Maryland’s 3rd congressional district has been called the nation’s most gerrymandered (or, to be more blunt about it, “America’s ugliest congressional district”). To some observers, it resembles blood spatter at a crime scene; others see “a broken-winged pterodactyl, lying prostrate across the center of the state.”
But it doesn’t have to be that way.
Software engineer Brian Olson has spent his spare time coming up with a solution to the problem of ridiculous gerrymandering–which, of course, is mostly created by legislators hoping to maintain (or create) a political edge. His program creates “optimally compact” districts.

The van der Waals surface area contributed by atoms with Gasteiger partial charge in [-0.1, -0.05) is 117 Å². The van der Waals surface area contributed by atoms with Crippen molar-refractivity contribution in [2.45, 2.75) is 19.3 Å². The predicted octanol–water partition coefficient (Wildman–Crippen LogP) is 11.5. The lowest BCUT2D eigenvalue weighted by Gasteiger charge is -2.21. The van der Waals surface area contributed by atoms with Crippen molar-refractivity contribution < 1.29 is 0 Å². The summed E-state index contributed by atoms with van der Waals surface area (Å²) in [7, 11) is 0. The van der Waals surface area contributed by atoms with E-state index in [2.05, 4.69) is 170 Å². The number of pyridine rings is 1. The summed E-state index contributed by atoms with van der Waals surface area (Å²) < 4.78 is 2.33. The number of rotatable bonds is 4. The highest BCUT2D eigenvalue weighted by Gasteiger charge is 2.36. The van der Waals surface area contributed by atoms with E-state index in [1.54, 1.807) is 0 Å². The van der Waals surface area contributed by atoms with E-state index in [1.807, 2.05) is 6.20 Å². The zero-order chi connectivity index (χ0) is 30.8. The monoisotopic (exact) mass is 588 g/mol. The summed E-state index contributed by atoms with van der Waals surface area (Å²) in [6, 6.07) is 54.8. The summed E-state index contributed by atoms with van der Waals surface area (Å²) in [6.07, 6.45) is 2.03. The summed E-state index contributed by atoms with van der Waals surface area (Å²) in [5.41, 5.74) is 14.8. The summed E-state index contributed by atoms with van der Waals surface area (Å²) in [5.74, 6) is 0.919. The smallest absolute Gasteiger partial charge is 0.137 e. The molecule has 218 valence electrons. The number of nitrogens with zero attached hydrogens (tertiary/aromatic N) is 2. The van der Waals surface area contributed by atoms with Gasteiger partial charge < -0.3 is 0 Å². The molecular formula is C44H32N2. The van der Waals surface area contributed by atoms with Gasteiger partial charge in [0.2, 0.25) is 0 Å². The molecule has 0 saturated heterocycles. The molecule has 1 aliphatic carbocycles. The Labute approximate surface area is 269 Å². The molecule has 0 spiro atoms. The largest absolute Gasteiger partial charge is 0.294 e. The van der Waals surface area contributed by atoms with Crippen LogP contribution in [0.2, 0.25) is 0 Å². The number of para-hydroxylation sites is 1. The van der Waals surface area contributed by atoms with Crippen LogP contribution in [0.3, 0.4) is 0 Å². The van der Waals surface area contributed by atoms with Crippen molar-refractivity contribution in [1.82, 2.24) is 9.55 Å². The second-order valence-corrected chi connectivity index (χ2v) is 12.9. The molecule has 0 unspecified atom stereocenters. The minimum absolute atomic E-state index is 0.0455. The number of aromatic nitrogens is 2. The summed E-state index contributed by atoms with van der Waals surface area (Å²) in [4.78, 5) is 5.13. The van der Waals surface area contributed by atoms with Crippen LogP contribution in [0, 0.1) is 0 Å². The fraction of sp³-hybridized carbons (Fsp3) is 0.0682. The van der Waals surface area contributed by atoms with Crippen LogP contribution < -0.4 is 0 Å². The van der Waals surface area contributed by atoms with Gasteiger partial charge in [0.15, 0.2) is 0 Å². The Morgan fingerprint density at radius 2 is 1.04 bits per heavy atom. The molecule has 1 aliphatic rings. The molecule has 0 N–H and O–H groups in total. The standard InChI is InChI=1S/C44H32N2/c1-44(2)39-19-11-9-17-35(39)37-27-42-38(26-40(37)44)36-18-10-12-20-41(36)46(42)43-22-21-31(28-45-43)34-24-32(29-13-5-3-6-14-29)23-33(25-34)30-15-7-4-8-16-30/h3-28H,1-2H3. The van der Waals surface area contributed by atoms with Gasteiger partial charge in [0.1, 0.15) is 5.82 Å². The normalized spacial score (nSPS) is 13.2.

To see such efforts in action, compare the current Maryland Congress map:
with the “optimally compact” map:
Of course, compactness isn’t the only issue at stake when it comes to districting. As the Washington Post points out, some people argue that districts should comprise “communities of interest” — that is, they should have some overarching commonality. But the Post also argues that high-minded appeals to such “communities of interest” often get twisted to serve political interests. It’s hard to imagine why a simple, computer-drawn district map would really be that much worse.
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